A Man of Precision
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A Man of Precision

By Fern Marja

New York Post, February 7, 1954


By exchanging the bluff brilliance of David Ben-Gurion for the suave diplomacy of Moshe Sharett, Israel has signified it is ready to come of age. For the two men are nothing less than human symbols of the divergent forces that were leashed together in the creation of the Jewish homeland:

B.G., Israel’s first prime minister, is a silver-haired warrior, a stubborn visionary, an erudite individualist who carved the tiny state out of the unyielding granite of history without regard for the tender and often ambivalent emotions of the World’s great powers.

Sharett, the new premier, was Ben Gurion’s polished right arm throughout the pioneer years. But where the senior statesman was indifferent to Israel’s status in the family of nations, Sharett, lucid, witty, urbane, with a nervous impatience that conceals a fundamental caution, is acutely sensitive to the international climate. His success in establishing a coalition government after Ben Gurion’s resignation may foreshadow a new era when Israeli foreign policy dons the traditional velvet glove.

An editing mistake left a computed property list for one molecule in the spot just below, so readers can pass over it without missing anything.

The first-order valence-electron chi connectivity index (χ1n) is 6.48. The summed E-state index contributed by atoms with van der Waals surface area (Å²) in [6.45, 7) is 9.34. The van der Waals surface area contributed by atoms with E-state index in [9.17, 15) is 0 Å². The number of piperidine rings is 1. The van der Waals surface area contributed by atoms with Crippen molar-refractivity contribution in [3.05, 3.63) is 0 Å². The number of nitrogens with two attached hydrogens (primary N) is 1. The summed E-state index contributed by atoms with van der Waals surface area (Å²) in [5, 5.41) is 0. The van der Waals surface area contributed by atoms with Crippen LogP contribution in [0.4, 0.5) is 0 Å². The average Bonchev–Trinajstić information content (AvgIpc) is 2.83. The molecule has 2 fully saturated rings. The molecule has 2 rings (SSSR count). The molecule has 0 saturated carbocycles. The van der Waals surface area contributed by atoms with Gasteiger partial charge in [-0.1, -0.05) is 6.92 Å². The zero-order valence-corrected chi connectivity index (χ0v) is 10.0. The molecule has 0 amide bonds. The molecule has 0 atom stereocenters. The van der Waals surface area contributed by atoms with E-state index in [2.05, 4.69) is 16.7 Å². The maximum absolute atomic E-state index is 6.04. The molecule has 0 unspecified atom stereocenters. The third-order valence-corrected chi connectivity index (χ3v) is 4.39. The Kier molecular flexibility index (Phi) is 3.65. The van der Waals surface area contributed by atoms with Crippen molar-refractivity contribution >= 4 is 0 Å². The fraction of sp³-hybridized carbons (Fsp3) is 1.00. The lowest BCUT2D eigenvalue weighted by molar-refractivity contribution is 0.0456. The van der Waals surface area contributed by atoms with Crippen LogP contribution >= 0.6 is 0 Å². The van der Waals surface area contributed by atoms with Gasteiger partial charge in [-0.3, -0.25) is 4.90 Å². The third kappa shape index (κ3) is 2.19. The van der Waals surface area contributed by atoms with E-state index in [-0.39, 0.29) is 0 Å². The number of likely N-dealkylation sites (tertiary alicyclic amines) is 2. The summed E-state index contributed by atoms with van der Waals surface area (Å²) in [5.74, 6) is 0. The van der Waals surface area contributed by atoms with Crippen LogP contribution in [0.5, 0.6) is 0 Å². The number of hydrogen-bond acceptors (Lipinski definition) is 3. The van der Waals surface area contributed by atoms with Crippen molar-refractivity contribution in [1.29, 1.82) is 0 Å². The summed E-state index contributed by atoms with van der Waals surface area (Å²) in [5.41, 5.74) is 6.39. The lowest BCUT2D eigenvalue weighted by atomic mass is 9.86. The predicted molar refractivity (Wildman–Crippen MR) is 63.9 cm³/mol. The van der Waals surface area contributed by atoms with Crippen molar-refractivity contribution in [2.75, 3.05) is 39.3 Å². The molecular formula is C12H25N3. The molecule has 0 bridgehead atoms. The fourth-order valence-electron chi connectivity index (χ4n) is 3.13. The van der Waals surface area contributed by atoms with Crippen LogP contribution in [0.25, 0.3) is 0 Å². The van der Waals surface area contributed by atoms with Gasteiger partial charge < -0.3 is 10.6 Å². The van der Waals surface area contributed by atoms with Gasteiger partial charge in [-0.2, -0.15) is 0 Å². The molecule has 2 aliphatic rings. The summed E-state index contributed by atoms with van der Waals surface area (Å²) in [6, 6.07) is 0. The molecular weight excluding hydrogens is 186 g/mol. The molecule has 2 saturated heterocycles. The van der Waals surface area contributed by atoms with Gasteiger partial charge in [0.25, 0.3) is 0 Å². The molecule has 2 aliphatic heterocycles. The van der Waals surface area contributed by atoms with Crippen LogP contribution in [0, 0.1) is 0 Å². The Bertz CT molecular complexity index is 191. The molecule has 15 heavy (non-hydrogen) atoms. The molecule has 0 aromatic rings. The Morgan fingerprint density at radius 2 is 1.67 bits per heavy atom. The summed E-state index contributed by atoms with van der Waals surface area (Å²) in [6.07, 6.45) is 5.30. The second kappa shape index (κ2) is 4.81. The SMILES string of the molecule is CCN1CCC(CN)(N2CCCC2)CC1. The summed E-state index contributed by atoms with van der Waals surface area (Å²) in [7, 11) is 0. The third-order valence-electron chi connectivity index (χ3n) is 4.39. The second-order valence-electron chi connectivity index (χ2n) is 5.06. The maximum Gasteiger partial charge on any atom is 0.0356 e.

It is no accident that Moshe Sharett long ago was chosen to represent his people at the conference table. His is the instinctive outlook of the ambassador. By inclination and training, he is happiest when pitting logic and rhetoric against the political strategists of other countries.

What qualifies him for his present role is an ability to take crisis in stride. The United Kingdom mandate over Palestine gave Sharett notable opportunity to sharpen his administrative skills on the wily British Lion. Today even his Arab opponents salute him as a master of the emergency situation.

Confronted with setbacks in the global arena, he produces a deceptive wistfulness and a swift upsurge of intensity that frequently undermine his protagonists. He is not unaware of his achievements.

“I have never failed,” he once confided to an intimate. “I have not always succeeded, but I have never failed.”

Yet he has disciplined himself to meet unexpected reversals with ’calm and quiet. After one upheaval at the United Nations that almost aborted embryonic Israel, Sharett merely told his downcast aides, “Remember this day, boys and girls,” before mustering up a smile that contained genuine gaiety. It was only later, after he had pushed through to victory, that he had time to pamper a recalcitrant ulcer.

An admiring UN observer remarked recently, “When Sharett looks sad it is impossible to tell whether it is because of something that happened a minute ago or 2,000 years ago.”

Short, poised, articulate in eight languages, with shining dark eyes, gray-black hair and a warmly paternal manner, he alternates between easy affability and acidulous irritability. Characteristically, however, he exhibits the latter only before his< ...

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